(2) To ride only on the pavement. 
This way, I need not worry about them being on the road. 

If (1) and (2) are not possible, my number three rule is:
(3) They should be the slow-moving, unfit, huffing-and-puffing kind. 
That way, they're not zipping around at 25-30 miles an hour on main roads under the erroneous impression that they're equal to moving cars that are trying to pass them but can't get up enough speed between oncoming cars to actually get past them (the cyclists) because they (the cyclists) are zipping along at that exact speed which is amazing for pedal power but is not in the least amazing for someone driving a car. 

Do you see why some motorists (obviously those less patient, kind or even-tempered than I) are overcome by road rage when a skinny cyclist in ridiculous headgear and tight-fitting neon clothes on a racing bike doesn't allow them to get past?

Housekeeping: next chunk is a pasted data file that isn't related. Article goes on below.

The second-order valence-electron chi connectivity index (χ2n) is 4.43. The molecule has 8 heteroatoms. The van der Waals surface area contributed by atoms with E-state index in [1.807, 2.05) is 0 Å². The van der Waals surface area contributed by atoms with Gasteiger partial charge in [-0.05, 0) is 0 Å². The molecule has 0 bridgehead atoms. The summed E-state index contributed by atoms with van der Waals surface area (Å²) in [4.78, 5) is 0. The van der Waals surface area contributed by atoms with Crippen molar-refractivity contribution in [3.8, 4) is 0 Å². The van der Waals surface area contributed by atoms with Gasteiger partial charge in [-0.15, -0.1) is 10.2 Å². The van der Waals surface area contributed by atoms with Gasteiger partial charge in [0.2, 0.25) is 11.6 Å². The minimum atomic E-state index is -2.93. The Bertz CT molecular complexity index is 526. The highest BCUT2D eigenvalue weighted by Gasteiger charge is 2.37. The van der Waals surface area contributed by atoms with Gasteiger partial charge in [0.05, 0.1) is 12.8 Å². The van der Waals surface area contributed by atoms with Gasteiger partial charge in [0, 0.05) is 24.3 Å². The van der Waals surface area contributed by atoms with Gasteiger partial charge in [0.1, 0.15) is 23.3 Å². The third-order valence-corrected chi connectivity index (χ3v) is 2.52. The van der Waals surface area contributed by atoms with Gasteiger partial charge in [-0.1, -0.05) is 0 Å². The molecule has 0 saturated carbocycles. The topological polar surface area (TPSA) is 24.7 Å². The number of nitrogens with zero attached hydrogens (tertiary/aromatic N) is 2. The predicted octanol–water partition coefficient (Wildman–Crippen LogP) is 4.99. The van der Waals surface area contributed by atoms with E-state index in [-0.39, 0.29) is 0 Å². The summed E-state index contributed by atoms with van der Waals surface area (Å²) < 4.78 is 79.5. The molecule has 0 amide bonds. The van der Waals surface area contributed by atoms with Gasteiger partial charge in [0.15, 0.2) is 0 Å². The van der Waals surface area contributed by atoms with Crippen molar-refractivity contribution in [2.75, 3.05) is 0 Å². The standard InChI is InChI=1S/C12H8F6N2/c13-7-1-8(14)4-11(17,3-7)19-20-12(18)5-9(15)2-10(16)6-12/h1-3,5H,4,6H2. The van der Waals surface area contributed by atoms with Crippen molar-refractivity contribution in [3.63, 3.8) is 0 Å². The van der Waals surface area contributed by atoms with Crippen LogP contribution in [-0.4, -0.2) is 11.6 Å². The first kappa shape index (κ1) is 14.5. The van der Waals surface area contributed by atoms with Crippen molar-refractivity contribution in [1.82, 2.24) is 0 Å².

Tuesday, June 11, 2013

It's toast

Today I make a confession. I love cold toast. Sure, toast with melting butter sinking into its pores is nice twice over - once because it's hot, and again because dude, it's BUTTER! If you must eat toast, it's gotta have real butter on it. Not olive oil spread, not vegetable-oil spread, not "lighter, spreadable" butter, or I-cant-believe-it's-not-butter non-butter... none of that. It's got to be the best organic butter that you can lay your paws on. 

And, in my humble opinion, that same flavourful real butter on cold toast is just unbeatable. The butter shouldn't come straight from the fridge - that makes it impossible to spread evenly on the toast. No, the butter should be at room temperature and spreadable. 

Think about it - when the toast is cold, it doesn't get a chance to get soggy from the melting butter. With cold toast, the toast stays crunchy, the butter stays buttery. The toast-must-be-eaten-hot camp don't know what they're missing.